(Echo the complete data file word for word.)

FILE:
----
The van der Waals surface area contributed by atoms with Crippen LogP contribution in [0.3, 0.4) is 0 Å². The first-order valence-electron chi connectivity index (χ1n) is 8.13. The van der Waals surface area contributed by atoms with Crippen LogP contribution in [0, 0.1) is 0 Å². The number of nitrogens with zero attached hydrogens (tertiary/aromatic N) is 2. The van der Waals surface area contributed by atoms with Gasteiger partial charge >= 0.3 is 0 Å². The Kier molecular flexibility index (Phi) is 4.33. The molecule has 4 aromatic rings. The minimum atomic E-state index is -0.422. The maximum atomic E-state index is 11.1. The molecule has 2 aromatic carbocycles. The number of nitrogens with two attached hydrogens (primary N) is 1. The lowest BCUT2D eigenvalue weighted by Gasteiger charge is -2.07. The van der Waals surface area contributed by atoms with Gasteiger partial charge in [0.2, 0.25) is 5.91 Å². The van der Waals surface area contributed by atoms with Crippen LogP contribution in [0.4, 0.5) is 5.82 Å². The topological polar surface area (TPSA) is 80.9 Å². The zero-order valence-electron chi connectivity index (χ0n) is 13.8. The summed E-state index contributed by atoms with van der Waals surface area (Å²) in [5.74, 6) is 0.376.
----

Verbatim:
The van der Waals surface area contributed by atoms with Crippen LogP contribution in [0.3, 0.4) is 0 Å². The first-order valence-electron chi connectivity index (χ1n) is 8.13. The van der Waals surface area contributed by atoms with Crippen LogP contribution in [0, 0.1) is 0 Å². The number of nitrogens with zero attached hydrogens (tertiary/aromatic N) is 2. The van der Waals surface area contributed by atoms with Gasteiger partial charge >= 0.3 is 0 Å². The Kier molecular flexibility index (Phi) is 4.33. The molecule has 4 aromatic rings. The minimum atomic E-state index is -0.422. The maximum atomic E-state index is 11.1. The molecule has 2 aromatic carbocycles. The number of nitrogens with two attached hydrogens (primary N) is 1. The lowest BCUT2D eigenvalue weighted by Gasteiger charge is -2.07. The van der Waals surface area contributed by atoms with Gasteiger partial charge in [0.2, 0.25) is 5.91 Å². The van der Waals surface area contributed by atoms with Crippen LogP contribution in [0.4, 0.5) is 5.82 Å². The topological polar surface area (TPSA) is 80.9 Å². The zero-order valence-electron chi connectivity index (χ0n) is 13.8. The summed E-state index contributed by atoms with van der Waals surface area (Å²) in [5.74, 6) is 0.376.